Gen. 20:1 ¶ Now Abraham journeyed from there toward the land of the Negev, and settled between Kadesh and Shur; then he sojourned in Gerar.

Gen. 20:2 Abraham said of Sarah his wife, “She is my sister.” So Abimelech king of Gerar sent and took Sarah.

Again, we criticize Abraham for allowing this to happen, but Abimelech took Sarah. Abimelech was the king, he had soldiers under his authority, and he was able to do what he wanted. If Abimelech wanted Sarah, he could take her one way or another.
As you read the following verses, notice what God said about Abraham in verse 7. Does it appear that God thought that Abraham did something wrong?

Gen. 20:3 But God came to Abimelech in a dream of the night, and said to him, “Behold, you are a dead man because of the woman whom you have taken, for she is married.”

Gen. 20:4 Now Abimelech had not come near her; and he said, “Lord, will You slay a nation, even though blameless?

Gen. 20:5 “Did he not himself say to me, ‘She is my sister’? And she herself said, ‘He is my brother.’ In the integrity of my heart and the innocence of my hands I have done this.”

Gen. 20:6 Then God said to him in the dream, “Yes, I know that in the integrity of your heart you have done this, and I also kept you from sinning against Me; therefore I did not let you touch her.

Gen. 20:7 “Now therefore, restore the man’s wife, for he is a prophet, and he will pray for you and you will live. But if you do not restore her, know that you shall surely die, you and all who are yours.”

The fact that Abraham was the one who would pray for Abimelech so that Abimelech would live, makes it appear that God did not think that Abraham did anything wrong.
In the following verses, notice Abraham’s reasoning for claiming to be siblings.

Gen. 20:8 ¶ So Abimelech arose early in the morning and called all his servants and told all these things in their hearing; and the men were greatly frightened.

Gen. 20:9 Then Abimelech called Abraham and said to him, “What have you done to us? And how have I sinned against you, that you have brought on me and on my kingdom a great sin? You have done to me things that ought not to be done.”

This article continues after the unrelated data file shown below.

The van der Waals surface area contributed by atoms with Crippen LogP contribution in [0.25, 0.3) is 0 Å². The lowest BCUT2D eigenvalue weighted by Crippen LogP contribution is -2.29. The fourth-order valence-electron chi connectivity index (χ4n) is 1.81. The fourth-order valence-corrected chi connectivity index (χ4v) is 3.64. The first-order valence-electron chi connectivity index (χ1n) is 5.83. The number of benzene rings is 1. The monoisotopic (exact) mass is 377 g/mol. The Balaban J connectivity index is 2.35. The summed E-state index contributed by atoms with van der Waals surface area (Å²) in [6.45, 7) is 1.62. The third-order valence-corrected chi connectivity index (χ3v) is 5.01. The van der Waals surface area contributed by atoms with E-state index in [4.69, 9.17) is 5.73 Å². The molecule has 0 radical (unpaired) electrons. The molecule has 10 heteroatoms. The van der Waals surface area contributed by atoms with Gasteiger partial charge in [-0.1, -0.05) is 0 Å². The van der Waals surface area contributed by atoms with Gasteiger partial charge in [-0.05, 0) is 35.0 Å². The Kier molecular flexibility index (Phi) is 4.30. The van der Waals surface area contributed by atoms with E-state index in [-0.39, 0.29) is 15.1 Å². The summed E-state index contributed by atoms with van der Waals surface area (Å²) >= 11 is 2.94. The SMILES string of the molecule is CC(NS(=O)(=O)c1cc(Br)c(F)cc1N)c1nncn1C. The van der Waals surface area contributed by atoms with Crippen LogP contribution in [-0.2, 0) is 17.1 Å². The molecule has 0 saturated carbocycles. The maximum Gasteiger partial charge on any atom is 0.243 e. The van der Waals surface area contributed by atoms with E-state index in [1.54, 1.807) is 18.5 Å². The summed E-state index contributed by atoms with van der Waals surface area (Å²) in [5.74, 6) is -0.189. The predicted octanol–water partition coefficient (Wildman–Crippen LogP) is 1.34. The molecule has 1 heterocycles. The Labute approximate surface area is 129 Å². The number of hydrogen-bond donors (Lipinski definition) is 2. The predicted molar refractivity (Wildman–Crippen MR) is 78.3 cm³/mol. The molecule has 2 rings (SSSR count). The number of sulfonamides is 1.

Gen. 20:10 And Abimelech said to Abraham, “What have you encountered, that you have done this thing?”

Gen. 20:11 Abraham said, “Because I thought, surely there is no fear of God in this place, and they will kill me because of my wife.

Gen. 20:12 “Besides, she actually is my sister, the daughter of my father, but not the daughter of my mother, and she became my wife;

Gen. 20:13 and it came about, when God caused me to wander from my father’s house, that I said to her, ‘This is the kindness which you will show to me: everywhere we go, say of me, “He is my brother.”’”

Again, Abraham was afraid he would be killed. Abraham’s observation of the culture was that there was no fear of God and that they would not hesitate to kill him in order to take his wife. Furthermore, there was truth to what they were saying: Abraham and Sarah actually were siblings.

In our culture, we find it difficult to comprehend Abraham’s actions because we assume that the factor that caused Sarah to be taken was the fact that Abraham and Sarah claimed to be siblings. The reality is that she may have been taken regardless of what Abraham and Sarah revealed about their relationship. Furthermore, we assume that Abraham had a choice between admitting they were married and keeping Sarah, or claiming to be siblings and having his wife taken. However, it is more likely that Abraham had a choice between admitting they were married and being killed, or claiming to be siblings and living.

 

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“Scripture quotations taken from the NASB.”